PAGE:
The people of Tripura, Meghalaya and parts of Arunachal Pradesh can now take a sigh of relief as the AFSPA act of 1958 has been repealed almost six years after it was imposed.
The Armed Forces Special Powers Act (AFSPA) has been repealed in Tripura in 2015. Meghalaya followed suit with the act being lifted on 1 April, 2018. On the same day, the range of AFSPA in Arunachal Pradesh was reduced from 16 police stations to 8. The districts of Tirap, Longding and Changlang, which border Myanmar, and specific areas under the eight police stations of seven other districts bordering Assam are the areas of Arunachal Pradesh that will still be under AFSPA for the next six months.
What’s the big deal with AFSPA you ask?
The story of AFSPA is a bitter one with a long struggle. Lord Linlithgow, Viceroy of India, promulgated the Armed Forces Special Powers Act on August 15th, 1942 to suppress the Quit India movement started by Gandhi a few weeks ago. gandhi, Nehru and almost all the leaders from the Indian National Congress were arrested. Indian protesters targeted Police stations, telegraph and railway lines. To which Linlithgow responded with violence. 2,500 Indians were killed, tens of thousands were arrested, rebellious villages were torched and protesters were tortured or killed.
In 1947, after the independence and partition, Jawaharlal Nehru faced his first insurgency in the Naga districts. Missionaries converted a huge amount of Nagas to Christianity and an educated leadership in the form of Naga National Council came up. The NNC demanded independence for Nagas. Gandhi theoretically considered their demand but Nehru rejected the idea and offered autonomy within India.
Nagas began an insurgency for independence in 1954. To which India responded by sending thousands of soldiers and paramilitary men from the Assam Rifles to get rid of the rebellion. this turned into a nasty cycle of violence. To empower the soldiers even more, Nehru passed the AFSPA in 1958 without much of an opposition from the lawmakers.
Shadows of Churchill and Linlithgow were now seen in the Indian government as the they were going down the same ruthless, unforgiving and deadly path that britishers took to crush the Quit India movement. “The stories of burned rice stores and houses seemed endless,” wrote reporter Gavin Young for The Observer after travelling through Nagaland in 1961. “Individuals told how they had been beaten and tied up for hours without water; how they had been bound and hung downwards from beams to be flogged; how sons, brothers and fathers had been bayoneted to death.”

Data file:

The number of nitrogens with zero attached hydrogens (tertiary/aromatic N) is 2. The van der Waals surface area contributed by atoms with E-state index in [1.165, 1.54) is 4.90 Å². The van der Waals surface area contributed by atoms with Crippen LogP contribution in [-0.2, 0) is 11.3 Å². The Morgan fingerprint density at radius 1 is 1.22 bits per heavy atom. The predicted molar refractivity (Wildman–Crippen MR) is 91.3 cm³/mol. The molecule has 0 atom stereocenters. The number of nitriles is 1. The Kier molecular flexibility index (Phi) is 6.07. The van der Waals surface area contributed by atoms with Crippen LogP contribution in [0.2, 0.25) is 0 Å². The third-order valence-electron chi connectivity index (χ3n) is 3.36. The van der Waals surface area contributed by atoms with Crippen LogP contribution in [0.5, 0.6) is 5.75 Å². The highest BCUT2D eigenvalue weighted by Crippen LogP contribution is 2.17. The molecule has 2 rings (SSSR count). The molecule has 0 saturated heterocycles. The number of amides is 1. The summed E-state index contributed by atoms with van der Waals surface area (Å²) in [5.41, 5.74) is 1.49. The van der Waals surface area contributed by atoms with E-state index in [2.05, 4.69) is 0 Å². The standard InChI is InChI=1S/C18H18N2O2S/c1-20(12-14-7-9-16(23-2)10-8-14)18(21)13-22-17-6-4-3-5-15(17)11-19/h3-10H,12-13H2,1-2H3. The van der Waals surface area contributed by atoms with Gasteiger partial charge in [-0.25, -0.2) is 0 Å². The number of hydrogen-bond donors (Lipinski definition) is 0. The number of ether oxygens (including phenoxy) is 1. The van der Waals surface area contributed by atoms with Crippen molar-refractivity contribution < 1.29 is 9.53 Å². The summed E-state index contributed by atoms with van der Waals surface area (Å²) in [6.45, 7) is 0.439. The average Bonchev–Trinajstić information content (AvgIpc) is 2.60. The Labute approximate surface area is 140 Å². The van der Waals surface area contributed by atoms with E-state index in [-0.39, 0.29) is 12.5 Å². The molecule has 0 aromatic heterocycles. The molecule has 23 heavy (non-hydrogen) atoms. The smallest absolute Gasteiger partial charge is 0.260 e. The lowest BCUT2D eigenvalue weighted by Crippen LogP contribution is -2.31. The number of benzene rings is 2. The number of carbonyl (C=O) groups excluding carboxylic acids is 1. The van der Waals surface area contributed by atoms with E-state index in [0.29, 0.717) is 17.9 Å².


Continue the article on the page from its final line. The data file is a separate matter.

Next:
This wasn’t it. The discontent was not limited to the Naga areas only. trouble and discontent with the princely state being ruled by a leader of a country they did not want to be a part of was being seen in Manipur after its merging with India in 1949. In the year of Nehru’s death, 1964, a militant group named The United Liberation Front was formed in Manipur to seek independence from India. The country responded to this by granting statehood to Manipur in 1972. This brought in an elected government leader and greater financial resources.
Rebels in Manipur who still were not happy being a part of India took inspiration from Maoist ideas and went to Lhasa. And with Chinese support, formed one more militant group to seek independence for Manipur. This group was called The Peoples Liberation Army. Several smaller militant groups took form following the PLA. The rate of violence increased with a fast rate. India responded by declaring Manipur a ‘disturbed area’ and imposed AFSPA in 1958.
AFSPA gave absolute powers to the army. Which meant, they could arrest or kill anybody who seems suspicious, search houses or any property at their will. This led to the army misusing their powers. Soldiers started torturing, kidnapping, raping and killing people at their whims and wishes. The people after long and resilient silence started protesting. Examples were set by people like Irom Sharmila who was on a fast-until-death that lasted 16 years (2000-2016). The rape and killing of Thangjam Manorama sparked outrage in the women and these enraged women protested by walking naked to the Assam Rifles headquarters while chanting “Indian Army rape us too, we are all Manorama’s mothers” and “Rape us, Kill us, Flesh us.”
Many more revolted and these revolts contributed to the government waking up and finally repealing AFSPA after such a long and terrible time. Maybe AFSPA would have served the people better if the government had a stricter check on it. Or maybe if we, as humans, weren’t so consumed by ego that every time we get some power, we use it as a plaything. Although, situations are improving and the seven sister states are finally being freed of their unfortunate, misery filled days. . There is hope that India’s North East states will truly rate freedom and democracy like it’s other states.